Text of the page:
Varnika, like Bilkis, too came out in the open, revealing her identity when not many, in her situation, would. Regardless of popular fears and social worries, Varnika stood tall and won. Varnika Kundu could have concealed her identity but stood her ground, revealing it instead, she maintained the fight was not just personal: It was against all those targeting women.
Taking an issue like ‘stalking’ lightly or ratifying it by way of politically motivated speeches or justifying stalking through films under the guise of creativity should end. It may need legislation in the absence of sensitivity towards the issue. The media needs to educate, sensitise and initiate change in this regard. Sadly, more often than not, the media tends to either simplify the situation or fan controversy blindly.
Law-enforcement agencies have poor idea about the law itself. The police, on their part, are evidently unaware of the amended legislation passed by Parliament in February 2013, which came just a year after a medical student was gang-raped in Delhi. The law has changed but for mindsets to change, it will take longer. It was against the backdrop of the Delhi rape that followed the amendment and the concurrent identification of stalking as a serious offence.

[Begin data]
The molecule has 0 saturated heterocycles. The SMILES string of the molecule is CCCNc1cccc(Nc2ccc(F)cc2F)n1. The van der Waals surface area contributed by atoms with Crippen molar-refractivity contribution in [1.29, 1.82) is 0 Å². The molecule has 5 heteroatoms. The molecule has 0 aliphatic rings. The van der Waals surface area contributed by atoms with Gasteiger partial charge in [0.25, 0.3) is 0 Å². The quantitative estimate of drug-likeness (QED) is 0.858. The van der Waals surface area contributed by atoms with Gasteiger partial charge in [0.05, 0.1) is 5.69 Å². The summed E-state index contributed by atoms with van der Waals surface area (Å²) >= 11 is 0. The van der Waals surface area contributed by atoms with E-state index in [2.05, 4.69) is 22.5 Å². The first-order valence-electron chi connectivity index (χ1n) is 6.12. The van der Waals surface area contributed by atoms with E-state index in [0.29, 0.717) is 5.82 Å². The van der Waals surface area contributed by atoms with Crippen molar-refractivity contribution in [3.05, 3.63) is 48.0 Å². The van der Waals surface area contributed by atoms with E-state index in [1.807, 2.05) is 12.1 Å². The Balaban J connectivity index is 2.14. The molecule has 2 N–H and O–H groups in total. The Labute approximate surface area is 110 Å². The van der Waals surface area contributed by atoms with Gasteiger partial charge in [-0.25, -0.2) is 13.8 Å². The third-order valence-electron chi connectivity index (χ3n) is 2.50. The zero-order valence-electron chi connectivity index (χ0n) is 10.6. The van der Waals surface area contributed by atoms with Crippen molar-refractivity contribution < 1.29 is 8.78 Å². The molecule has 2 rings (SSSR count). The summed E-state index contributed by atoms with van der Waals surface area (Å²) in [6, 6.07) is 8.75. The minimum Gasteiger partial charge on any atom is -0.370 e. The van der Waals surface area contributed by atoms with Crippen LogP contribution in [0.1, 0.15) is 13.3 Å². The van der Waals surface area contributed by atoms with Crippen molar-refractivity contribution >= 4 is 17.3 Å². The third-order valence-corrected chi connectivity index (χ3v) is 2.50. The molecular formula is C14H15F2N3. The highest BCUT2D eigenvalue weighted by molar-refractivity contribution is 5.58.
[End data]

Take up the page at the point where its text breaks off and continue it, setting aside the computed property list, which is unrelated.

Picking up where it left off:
An offence of stalking can be committed by anyone even known to the victim. So, in most cases wherein a family member stalks a girl, sometimes a daughter too, the police tend to dismiss it as a civil matter and thereby escalating the risk for the victim: This, despite the law being there to protect her. A lot needs to be done to change attitudes among the law enforcement agencies towards crimes especially those relating to women and pertaining to their own families. The perception, especially among the police, that the issue is a domestic one and a civil matter to boot, has to change.
That said, it needs the police at grass-root level to facilitate inquiries and preventive action; the media to act responsibly in the absence of legislation to censor their creativity and the politicians to perform their duty by upholding the law rather than fanning popular sentiments and playing vote-bank politics. Now, those are tall orders, but India is on the mend and things will change!